Flexible work arrangements for a post pandemic world

I originally wrote this column in 2018, a time when employees were “needed” in the office.

It is too soon to tell whether people will begin working from home permanently but we do know that employees will demand more flexibility in their work schedules after the public health restrictions have lifted.

A recent Gallup poll reported that most people want to continue working from home after the pandemic. A full 59% of people polled would like to work remotely as much as possible and only 41% would like to return to the office as much as before.

It is not logical or possible to give every employee the opportunity to work from home, but you can prepare for when you will be asked for more flexibility from your employees. So let’s take a refresher course on the different types of flexible work arrangements and the extra steps needed to ensure a productive transition.

The following is an overview of flexible work arrangements and their definitions:

• Flex time: Compressed work week, flex hours, banking time (PTO) and shift swaps.

• Flex time off: Extra vacation, personal days, long-term time off and reduced hours.

• Flex location: Work remotely.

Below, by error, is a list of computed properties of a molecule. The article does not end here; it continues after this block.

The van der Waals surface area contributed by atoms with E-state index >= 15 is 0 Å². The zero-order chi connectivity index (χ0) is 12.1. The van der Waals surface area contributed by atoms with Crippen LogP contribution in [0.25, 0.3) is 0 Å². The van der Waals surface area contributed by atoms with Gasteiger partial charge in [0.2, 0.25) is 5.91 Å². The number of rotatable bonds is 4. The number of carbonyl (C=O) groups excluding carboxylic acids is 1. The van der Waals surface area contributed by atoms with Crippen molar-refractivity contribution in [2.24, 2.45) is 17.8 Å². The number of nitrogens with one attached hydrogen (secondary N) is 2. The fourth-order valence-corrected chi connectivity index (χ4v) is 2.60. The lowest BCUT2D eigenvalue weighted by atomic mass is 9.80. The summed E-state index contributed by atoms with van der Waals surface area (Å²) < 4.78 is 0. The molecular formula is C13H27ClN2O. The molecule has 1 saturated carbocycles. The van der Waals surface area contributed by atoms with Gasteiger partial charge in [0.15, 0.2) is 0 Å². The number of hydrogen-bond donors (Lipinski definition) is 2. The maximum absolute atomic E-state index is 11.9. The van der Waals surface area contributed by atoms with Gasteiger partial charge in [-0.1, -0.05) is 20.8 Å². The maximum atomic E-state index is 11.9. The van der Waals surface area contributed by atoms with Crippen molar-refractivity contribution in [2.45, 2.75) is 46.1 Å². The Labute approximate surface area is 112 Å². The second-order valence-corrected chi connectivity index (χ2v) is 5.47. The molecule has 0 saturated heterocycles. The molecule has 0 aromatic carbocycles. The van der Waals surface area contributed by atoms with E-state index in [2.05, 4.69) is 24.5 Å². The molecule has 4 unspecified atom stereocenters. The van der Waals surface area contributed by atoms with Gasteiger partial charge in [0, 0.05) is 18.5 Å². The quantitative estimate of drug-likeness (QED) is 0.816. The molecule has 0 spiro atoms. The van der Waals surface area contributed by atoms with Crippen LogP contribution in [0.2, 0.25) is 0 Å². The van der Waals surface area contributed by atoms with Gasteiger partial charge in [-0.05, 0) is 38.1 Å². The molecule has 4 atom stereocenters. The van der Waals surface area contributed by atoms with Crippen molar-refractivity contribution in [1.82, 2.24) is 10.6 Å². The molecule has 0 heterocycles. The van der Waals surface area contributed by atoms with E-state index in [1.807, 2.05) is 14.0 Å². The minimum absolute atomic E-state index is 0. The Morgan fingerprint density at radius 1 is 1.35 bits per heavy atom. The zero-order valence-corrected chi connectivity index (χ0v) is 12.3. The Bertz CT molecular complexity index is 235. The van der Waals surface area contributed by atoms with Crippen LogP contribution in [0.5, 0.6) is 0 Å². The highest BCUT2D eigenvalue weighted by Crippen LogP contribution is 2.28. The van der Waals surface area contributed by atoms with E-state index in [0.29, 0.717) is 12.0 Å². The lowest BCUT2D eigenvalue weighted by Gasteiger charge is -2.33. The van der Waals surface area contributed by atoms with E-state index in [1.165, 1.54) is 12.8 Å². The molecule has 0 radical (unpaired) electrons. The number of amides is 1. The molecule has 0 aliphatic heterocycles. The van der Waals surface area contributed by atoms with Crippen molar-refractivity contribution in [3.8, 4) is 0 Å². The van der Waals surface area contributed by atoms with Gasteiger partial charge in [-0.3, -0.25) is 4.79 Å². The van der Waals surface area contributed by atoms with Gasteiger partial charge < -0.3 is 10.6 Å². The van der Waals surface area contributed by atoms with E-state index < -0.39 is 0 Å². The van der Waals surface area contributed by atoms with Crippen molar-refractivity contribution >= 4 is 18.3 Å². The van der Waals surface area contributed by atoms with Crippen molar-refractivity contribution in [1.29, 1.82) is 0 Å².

According to a study done in 2014 by McLean & Company HR Trends, flexible work arrangements are the norm rather than the exception. Many employees consider workplace flexibility to be one of the most important factors in considering job offers.

In fact, 64% of millennials would like to work from home occasionally. Sixty-six percent of other employee generational groups would like to sometimes shift their work hours.

Location flexibility has become a widely accepted practice, and most organizations that do permit it develop metrics to track their return on investment. Working from home might look differently based on situations:

• Regular, recurring: Regularly scheduled workdays working from a home office.

• Brief, occasional at-home work: Employee writes a report or prepare a spreadsheet after hours, on a weekend or at home just to avoid interruptions.

• Temporary or emergency work: Working from home to ensure business continuity during inclement weather, a natural disaster or an event that causes significant traffic and parking disruptions.

• Regular and consistent days during the week: Each week looks the same so everyone knows on Tuesday’s that Jim works from his home office and know to contact him there.

Some of the benefits an employer receives for offering workspace flexibility are that it can limit employee absences, it could increase productivity and it’s possible to save money on office space and related expenses.

Flexibility also opens the talent pool for recruiting efforts. Employees might be happier and more engaged and will spend less time driving to and from the office. Generally people want flexibility from their employers so most will see this as a positive change and a benefit to brag about. It provides an extension of trust for employees from the company.